"Early in 1998 there were twenty-one co-ops and cooperative community organisations in the town including a community radio station and a licensed club which can serve as a cooperative training centre and meeting place by day and as a restaurant and venue for local musicians at night.

"The latest news", Jordan told us by e-mail, "is that there are plans afoot to build a cooperative development centre. This will house the cooperatives and, later on, provide a venue for educational tourism. The Maple Street site on which the Food Co-op and the Co-op Club currently stand would be used for this with the Credit Union providing the finance. The food co-op is planning a shop selling the equipment people need to lead a low-impact lifestyle there. It's thrilling."1

It would be wrong to suggest that these co-ops transformed the declining town of the early 1970s into today’s vital, vibrant community by themselves although they undoubtedly helped. Derek Sheppard, a former economic development officer with the Queensland government who resigned and moved to Maleny to escape 16-hour working days, suggests that an influx of retired people from the mid-1970s onwards played a much greater role in halting the town’s economic decline. However, the growing number of what Sheppard calls ‘superannualists’ has created problems for those seeking to build an alternative economy in the town. "The farmers are right-wing but they could work with the alternatives" Sheppard says. "The retirees are right-wing too but they won’t accept attempts to find an alternative way. It’s damn annoying. When we set up the club, the National Party fought the project every step of the way. And the folk festival, which is the biggest in Australia and brought $2m. into the town, has had to move to Woodford ten miles away. The retirees won’t accept that there are other people in the community who have to make a living."

So, although the co-operative movement in the town has become, according to Jordan, ‘an incredible political force’ the growing right-wing element was powerful enough to deny her re-election to the council in March 1994 after she had served a three-year term. "I was unseated by the very forces that I originally went into Council to get rid of! Ugh!" she wrote to me shortly afterwards. "This shows how much there is to do in the local sphere in terms of education..."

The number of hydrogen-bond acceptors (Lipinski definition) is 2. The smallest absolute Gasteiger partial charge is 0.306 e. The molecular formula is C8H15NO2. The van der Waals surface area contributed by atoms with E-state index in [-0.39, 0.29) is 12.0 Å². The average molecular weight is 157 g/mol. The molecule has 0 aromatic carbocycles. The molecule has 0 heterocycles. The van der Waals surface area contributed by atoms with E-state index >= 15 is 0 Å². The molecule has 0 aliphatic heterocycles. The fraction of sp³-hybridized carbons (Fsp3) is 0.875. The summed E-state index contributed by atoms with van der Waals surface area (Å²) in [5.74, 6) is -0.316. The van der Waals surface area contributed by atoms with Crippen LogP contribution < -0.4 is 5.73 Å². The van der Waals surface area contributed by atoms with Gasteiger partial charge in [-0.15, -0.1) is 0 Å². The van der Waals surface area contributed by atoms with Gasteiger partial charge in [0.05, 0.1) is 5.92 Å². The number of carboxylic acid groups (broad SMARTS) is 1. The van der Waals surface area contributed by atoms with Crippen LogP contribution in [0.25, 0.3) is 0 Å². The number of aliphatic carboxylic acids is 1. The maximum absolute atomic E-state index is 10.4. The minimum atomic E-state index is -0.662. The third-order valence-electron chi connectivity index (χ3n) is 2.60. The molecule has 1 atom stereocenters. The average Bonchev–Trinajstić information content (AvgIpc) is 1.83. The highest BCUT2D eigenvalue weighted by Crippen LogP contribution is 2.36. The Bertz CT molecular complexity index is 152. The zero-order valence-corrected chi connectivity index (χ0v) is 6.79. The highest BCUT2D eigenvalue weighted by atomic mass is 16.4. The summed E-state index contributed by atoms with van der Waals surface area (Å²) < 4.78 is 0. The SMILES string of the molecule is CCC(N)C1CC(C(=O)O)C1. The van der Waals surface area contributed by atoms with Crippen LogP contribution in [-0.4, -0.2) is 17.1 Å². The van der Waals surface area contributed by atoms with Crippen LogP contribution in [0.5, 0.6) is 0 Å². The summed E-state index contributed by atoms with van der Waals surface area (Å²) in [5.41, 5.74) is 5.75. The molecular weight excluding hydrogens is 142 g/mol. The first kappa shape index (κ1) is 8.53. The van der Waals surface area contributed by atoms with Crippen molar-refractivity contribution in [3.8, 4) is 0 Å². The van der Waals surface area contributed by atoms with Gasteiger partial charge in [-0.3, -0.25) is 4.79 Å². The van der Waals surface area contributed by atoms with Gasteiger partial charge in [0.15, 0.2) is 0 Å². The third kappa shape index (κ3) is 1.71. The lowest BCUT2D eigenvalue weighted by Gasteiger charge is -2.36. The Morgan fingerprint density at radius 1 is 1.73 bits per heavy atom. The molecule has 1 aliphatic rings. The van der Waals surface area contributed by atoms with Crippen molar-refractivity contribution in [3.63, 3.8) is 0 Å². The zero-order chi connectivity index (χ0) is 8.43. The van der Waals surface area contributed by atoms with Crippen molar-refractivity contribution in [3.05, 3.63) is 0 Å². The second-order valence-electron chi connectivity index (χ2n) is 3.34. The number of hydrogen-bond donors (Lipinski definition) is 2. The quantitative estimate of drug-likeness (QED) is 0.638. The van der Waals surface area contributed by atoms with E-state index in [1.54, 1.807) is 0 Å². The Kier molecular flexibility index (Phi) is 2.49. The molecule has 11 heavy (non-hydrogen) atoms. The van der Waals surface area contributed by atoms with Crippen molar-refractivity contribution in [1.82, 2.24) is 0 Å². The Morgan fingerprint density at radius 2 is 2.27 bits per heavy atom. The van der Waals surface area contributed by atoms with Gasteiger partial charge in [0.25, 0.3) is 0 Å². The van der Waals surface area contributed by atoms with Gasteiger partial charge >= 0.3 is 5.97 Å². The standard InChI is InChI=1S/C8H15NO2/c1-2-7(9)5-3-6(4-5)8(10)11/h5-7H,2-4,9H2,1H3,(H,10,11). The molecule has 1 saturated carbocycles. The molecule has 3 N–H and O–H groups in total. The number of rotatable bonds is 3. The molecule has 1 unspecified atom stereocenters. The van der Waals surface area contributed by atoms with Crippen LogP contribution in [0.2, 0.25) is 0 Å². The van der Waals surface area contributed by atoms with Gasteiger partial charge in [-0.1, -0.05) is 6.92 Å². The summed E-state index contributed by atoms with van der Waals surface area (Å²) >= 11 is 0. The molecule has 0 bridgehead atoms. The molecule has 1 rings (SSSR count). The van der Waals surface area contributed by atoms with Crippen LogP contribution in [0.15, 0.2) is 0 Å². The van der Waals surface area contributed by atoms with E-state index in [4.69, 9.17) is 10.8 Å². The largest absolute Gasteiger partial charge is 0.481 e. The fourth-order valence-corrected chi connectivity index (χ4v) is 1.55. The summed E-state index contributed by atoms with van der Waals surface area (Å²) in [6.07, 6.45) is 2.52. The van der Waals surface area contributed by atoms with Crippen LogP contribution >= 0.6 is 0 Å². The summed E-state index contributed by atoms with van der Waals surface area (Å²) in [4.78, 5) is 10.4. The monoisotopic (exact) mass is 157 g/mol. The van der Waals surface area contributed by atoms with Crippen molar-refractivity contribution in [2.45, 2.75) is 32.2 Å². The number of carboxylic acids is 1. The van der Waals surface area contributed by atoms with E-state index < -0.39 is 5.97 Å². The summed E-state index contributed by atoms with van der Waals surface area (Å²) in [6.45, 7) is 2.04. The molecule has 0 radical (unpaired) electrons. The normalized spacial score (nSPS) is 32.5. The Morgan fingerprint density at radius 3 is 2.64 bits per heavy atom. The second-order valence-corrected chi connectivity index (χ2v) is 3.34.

This is certainly true. Catering for tourists provides a growing number of Maleny people with their incomes and the idea that the town should reduce rather than increase its dependence on the outside world is still unfamiliar to most residents. "There’s no widespread realisation even that it’s a good idea to shop locally" Sheppard says. "We’re only a half-hour drive from the coast, where big shops offer a wide selection". And within the alternative sector itself, there is still much to be done. "The LETS system is only marginally useful" Sheppard comments. "It has had no real impact on the availability of necessities like groceries and foodstuffs. Builders and plumbers are also hard to get for Bunyas because they can get all the work they can handle for national currency."

Jordan and other ‘alternatives’ are trying to overcome these difficulties by getting as many people as possible involved in their various ventures. "Constant communication is the key to success" she says. "It is imperative to inform the broader community about every phase of a project so as to maximise their opportunities for involvement. Any organisation should have a broad base to ensure its stability. We ask people to become involved and stress that the proposals should enable everyone to make more income."

Having a broadly-based structure is one of Jordan's four golden rules for successful community economic development. The others are:

# Start small, with the skills and resources available within the community. Better a small success than a grand failure.

#. Draw on other people's experience. Have someone from your group spend time learning 'on the job' from a similar venture even if it means travelling to do so.

#. Build up a system of mutual support within your organisation and, as you bring up more organisations, between organisations.